There is little evidence that universities are inhibiting free speech argues Prof Tickell

Claims that universities are inhibiting free speech are based on misleading evidence “whipped up to create a moral panic”, a university leader has told a Parliamentary committee.

Universities thrive on free speech said Sussex University Vice Chancellor Prof Adam Tickell.

The former universities minister, .

The evidence is part of a Parliamentary inquiry into campus free speech rules.

“We hear all sorts of claims of the inhibition and chilling of free speech in British universities but the evidence base for it is anaemically small,” Prof Tickell told the joint select committee on human rights.

He said criticism of his university’s free speech record had stemmed from a campus rule banning the use of derogatory language referring to women and “people of colour” and because the student union wanted to check posters before they were put up.

These were “things not relevant to discussions around free speech”.

‘No no-platforming’

Speakers from the student unions of Sussex and Edinburgh universities said they had never denied a speaker a platform on the basis of their views.

Frida Gustaffson, Sussex University student union president described how after the student union asked to vet his speech in advance.

She and Edinburgh University Student Union president Patrick Kilduff said they did have a no-platform policy for “six racist, fascist or extremist groups” drawn up by the National Union of Students.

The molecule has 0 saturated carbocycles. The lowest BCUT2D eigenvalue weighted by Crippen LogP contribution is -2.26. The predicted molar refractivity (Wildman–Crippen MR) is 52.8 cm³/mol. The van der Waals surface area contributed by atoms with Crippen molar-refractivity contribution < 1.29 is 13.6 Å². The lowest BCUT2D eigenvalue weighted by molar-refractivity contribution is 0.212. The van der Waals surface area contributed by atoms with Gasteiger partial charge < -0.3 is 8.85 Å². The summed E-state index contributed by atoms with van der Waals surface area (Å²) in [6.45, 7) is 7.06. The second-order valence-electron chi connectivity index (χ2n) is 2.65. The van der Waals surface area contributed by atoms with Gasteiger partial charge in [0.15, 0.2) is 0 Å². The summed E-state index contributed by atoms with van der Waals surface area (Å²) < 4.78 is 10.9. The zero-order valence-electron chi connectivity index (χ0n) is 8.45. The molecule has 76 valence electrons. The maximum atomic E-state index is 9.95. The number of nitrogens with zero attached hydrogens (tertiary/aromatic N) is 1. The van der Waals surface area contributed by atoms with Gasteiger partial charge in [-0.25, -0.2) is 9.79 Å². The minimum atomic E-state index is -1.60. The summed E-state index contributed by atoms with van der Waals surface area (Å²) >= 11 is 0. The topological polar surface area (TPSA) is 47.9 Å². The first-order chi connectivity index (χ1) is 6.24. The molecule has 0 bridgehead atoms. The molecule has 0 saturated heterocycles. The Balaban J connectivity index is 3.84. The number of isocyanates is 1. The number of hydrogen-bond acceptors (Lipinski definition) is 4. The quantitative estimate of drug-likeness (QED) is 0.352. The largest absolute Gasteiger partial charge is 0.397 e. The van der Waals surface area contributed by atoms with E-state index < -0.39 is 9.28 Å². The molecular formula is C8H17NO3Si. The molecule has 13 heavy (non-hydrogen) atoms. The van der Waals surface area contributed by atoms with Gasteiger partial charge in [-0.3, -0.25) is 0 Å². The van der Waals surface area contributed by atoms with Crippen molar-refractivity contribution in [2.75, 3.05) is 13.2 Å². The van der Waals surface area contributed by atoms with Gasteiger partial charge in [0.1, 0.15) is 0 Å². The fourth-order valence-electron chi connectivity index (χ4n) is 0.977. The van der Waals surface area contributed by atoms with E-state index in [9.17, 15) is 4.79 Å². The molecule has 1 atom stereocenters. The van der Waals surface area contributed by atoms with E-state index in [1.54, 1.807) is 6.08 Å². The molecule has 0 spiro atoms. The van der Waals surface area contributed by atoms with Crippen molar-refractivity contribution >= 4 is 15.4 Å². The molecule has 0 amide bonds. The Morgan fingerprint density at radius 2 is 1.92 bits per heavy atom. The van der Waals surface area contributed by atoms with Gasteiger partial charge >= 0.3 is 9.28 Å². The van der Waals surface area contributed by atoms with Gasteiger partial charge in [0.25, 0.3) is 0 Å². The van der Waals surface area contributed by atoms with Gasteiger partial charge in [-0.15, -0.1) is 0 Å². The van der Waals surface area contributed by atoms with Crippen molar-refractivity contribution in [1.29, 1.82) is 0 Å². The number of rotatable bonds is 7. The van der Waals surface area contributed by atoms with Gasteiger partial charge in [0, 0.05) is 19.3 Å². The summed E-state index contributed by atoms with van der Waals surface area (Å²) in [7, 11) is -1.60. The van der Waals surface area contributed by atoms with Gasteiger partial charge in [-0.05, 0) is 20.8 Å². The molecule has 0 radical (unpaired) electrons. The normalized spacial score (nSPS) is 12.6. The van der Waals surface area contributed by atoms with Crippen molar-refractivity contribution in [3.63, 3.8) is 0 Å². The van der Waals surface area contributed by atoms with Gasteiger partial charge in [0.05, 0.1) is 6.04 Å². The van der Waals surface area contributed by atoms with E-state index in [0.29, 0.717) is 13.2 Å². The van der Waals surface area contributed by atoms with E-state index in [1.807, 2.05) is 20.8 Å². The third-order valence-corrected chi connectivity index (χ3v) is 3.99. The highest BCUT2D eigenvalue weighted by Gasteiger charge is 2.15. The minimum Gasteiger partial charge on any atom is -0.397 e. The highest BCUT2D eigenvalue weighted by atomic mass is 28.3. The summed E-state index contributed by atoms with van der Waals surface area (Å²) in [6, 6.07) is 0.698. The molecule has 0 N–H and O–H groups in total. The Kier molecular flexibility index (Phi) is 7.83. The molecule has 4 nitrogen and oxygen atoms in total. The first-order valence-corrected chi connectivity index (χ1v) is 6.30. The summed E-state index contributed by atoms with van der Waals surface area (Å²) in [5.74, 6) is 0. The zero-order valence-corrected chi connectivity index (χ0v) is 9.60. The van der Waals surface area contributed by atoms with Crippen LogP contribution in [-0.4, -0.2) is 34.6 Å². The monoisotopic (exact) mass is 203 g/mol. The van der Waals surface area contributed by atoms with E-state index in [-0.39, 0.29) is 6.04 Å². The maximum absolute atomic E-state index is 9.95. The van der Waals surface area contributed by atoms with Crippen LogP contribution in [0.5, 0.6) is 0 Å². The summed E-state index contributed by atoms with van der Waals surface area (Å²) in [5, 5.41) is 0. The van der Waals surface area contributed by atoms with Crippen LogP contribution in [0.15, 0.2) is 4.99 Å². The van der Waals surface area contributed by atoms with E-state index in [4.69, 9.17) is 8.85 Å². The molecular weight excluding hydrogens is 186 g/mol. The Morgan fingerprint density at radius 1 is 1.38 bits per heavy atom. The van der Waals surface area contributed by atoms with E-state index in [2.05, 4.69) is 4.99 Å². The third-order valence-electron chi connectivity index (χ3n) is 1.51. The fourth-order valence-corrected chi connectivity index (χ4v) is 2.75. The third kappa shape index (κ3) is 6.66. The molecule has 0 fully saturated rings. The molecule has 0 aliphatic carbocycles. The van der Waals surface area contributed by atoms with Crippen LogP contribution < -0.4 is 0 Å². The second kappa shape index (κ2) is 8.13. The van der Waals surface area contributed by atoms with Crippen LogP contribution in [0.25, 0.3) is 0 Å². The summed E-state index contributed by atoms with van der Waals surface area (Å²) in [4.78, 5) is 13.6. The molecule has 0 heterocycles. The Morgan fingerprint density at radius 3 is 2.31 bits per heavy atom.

“These processes have never stopped anyone coming to speak at the university,” said Mr Kilduff.

Prof Tickell told the committee that reports of books being removed from university libraries were baseless – although there were instances of works by the being removed to restricted shelves.

Baroness Amos, director of London’s School of Oriental and African Studies said she did not think anyone had been no-platformed at her university in the past 10 years.

But she said she had detected “a squeezing of our ability to be open, diverse, inclusive”.

She said this was in part due to the government’s which places universities under a duty to stop extremism on campus.

“There are a whole range of things, how we treat refugees, our visa policy, how Prevent is implemented.

“All of these things are having an impact on how young people of colour, Muslims, actually feel in terms of being under additional scrutiny.”

Mr Kilduff agreed that Prevent was having an effect on free speech on campus.

He added: “If we believe that free speech is so that people can hold truth to power, especially marginalised groups, this is stopping marginalised groups, Jewish students, Muslim student, black and minority ethnic students from being able to voice their concerns and host events.”

The committee is planning to invite individual students from across the UK to share their views and stories online.

Details of how to take part will be announced later this year.


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